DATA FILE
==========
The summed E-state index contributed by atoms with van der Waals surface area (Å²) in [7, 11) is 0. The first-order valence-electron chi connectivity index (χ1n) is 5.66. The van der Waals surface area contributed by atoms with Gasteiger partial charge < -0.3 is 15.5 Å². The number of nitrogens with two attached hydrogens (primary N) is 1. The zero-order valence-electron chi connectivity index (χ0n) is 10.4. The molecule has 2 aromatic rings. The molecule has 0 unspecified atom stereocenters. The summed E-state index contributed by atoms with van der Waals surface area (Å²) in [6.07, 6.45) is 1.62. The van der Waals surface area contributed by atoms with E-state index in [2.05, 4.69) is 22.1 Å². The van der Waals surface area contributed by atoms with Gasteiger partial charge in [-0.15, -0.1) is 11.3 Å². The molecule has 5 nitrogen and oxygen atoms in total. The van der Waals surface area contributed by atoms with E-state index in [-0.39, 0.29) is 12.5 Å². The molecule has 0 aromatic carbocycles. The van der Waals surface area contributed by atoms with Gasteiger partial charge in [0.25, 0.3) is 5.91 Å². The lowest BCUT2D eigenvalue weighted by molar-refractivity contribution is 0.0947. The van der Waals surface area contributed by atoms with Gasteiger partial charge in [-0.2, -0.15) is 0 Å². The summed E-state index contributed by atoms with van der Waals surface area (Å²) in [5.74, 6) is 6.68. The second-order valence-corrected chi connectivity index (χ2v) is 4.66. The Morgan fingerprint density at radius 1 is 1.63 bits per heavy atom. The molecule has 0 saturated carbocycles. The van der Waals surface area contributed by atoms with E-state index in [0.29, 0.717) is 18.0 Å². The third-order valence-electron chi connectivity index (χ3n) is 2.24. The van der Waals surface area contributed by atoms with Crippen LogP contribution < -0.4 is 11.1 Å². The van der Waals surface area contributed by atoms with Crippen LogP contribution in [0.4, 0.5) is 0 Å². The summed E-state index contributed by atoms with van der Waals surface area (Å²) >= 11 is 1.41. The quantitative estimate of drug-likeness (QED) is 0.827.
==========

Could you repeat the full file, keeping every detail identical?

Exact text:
The summed E-state index contributed by atoms with van der Waals surface area (Å²) in [7, 11) is 0. The first-order valence-electron chi connectivity index (χ1n) is 5.66. The van der Waals surface area contributed by atoms with Gasteiger partial charge < -0.3 is 15.5 Å². The number of nitrogens with two attached hydrogens (primary N) is 1. The zero-order valence-electron chi connectivity index (χ0n) is 10.4. The molecule has 2 aromatic rings. The molecule has 0 unspecified atom stereocenters. The summed E-state index contributed by atoms with van der Waals surface area (Å²) in [6.07, 6.45) is 1.62. The van der Waals surface area contributed by atoms with E-state index in [2.05, 4.69) is 22.1 Å². The van der Waals surface area contributed by atoms with Gasteiger partial charge in [-0.15, -0.1) is 11.3 Å². The molecule has 5 nitrogen and oxygen atoms in total. The van der Waals surface area contributed by atoms with E-state index in [-0.39, 0.29) is 12.5 Å². The molecule has 0 aromatic carbocycles. The van der Waals surface area contributed by atoms with Gasteiger partial charge in [0.25, 0.3) is 5.91 Å². The lowest BCUT2D eigenvalue weighted by molar-refractivity contribution is 0.0947. The van der Waals surface area contributed by atoms with Gasteiger partial charge in [-0.2, -0.15) is 0 Å². The summed E-state index contributed by atoms with van der Waals surface area (Å²) in [5.74, 6) is 6.68. The second-order valence-corrected chi connectivity index (χ2v) is 4.66. The Morgan fingerprint density at radius 1 is 1.63 bits per heavy atom. The molecule has 0 saturated carbocycles. The van der Waals surface area contributed by atoms with E-state index in [0.29, 0.717) is 18.0 Å². The third-order valence-electron chi connectivity index (χ3n) is 2.24. The van der Waals surface area contributed by atoms with Crippen LogP contribution < -0.4 is 11.1 Å². The van der Waals surface area contributed by atoms with Crippen LogP contribution in [0.4, 0.5) is 0 Å². The summed E-state index contributed by atoms with van der Waals surface area (Å²) >= 11 is 1.41. The quantitative estimate of drug-likeness (QED) is 0.827.